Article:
An exploration of the methods used by external coaches when coaching IT professionals

Short, Jane Eiluned (2020) An exploration of the methods used by external coaches when coaching IT professionals. DProf thesis, Middlesex University. [Thesis]

PDF - Final accepted version (with author's formatting)
Download (1MB) | Preview


This study explored the research question:

Do external coaches use an alternative method to their norm when coaching IT professionals?

The aim of this research was to explore whether executive coaches work differently with clients who are IT professionals than with clients from other disciplines. The word ‘method’ in the research question describes how coaches work with clients and includes the model, style and tools. The literature was reviewed across the component parts of this aim. The data from experienced executive coaches working externally to organisations, when coaching IT professionals, combined with this literature helped answer the research question. Within coach development approach, models and ethics are usually addressed; however, there is little consideration given to the impact of differences within disciplines across organisations. No academic papers on coaching in the IT sector were found but there was some reference within practitioner literature which has been included. Semi-structured interviews with seven experienced external coaches, were carried out to collect the rich data needed. Thematic analysis allowed references to be gathered around four superordinate themes; Coaching Style, IT Professionals Pattern of Behaviour, Process and Relationship.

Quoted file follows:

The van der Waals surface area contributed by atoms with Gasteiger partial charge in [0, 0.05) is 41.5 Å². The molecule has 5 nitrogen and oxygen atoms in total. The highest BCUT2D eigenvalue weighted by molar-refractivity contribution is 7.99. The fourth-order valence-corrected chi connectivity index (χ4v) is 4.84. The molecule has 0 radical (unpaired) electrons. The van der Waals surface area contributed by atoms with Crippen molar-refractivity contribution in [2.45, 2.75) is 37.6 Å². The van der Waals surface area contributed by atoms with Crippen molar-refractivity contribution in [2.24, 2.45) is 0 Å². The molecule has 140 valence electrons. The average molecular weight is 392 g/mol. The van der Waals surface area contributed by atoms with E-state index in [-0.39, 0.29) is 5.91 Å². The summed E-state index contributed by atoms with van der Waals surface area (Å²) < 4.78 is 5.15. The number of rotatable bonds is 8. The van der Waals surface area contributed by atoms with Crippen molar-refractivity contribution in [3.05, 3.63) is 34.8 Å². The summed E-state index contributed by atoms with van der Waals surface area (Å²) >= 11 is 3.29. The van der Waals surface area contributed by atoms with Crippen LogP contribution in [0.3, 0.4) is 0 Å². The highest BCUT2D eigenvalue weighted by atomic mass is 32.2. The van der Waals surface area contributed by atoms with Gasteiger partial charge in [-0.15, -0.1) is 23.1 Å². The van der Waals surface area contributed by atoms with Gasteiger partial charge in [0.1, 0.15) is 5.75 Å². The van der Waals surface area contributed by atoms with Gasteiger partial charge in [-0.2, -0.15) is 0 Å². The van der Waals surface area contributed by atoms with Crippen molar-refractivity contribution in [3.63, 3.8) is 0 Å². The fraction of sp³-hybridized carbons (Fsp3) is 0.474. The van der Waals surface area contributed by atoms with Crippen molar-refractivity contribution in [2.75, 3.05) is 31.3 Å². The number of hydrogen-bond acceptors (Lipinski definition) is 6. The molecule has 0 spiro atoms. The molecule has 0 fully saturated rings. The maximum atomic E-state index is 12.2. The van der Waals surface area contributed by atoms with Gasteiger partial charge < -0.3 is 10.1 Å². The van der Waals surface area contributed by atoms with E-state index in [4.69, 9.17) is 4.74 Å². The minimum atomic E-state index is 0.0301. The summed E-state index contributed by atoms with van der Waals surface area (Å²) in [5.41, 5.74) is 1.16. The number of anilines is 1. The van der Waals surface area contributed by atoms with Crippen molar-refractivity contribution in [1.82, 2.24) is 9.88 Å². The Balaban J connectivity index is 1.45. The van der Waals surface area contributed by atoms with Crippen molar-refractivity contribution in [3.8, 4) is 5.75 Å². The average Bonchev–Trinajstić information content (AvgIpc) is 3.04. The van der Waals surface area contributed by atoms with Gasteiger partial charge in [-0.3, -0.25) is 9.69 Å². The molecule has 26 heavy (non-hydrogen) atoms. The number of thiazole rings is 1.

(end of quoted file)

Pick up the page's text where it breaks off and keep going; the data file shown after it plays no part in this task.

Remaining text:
This research has shown clear differences in the method of coaching of IT professionals. Within the process of coaching, the relationship tends to develop after a critical moment in the coaching that then allows engagement of the client. The data reveals that this population are reluctant clients initially (Moore, Kambitsis and Seward, 2013). This reluctance is present both when “sent” by their organisation or self-referring. The preferred coach style identified by coaches for these clients is highly directive and challenging rather than emotional and non-direct. This research has identified an alternative framework for coaching for these clients.

Item Type: Thesis (DProf)
Sustainable Development Goals:
Research Areas: A. > School of Health and Education
B. > Theses
Item ID: 35726
Depositing User: Lisa Blanshard
Date Deposited: 26 Aug 2022 08:42
Last Modified: 29 Nov 2022 18:37

Actions (login required)

View Item View Item


Activity Overview
6 month trend
6 month trend

Additional statistics are available via IRStats2.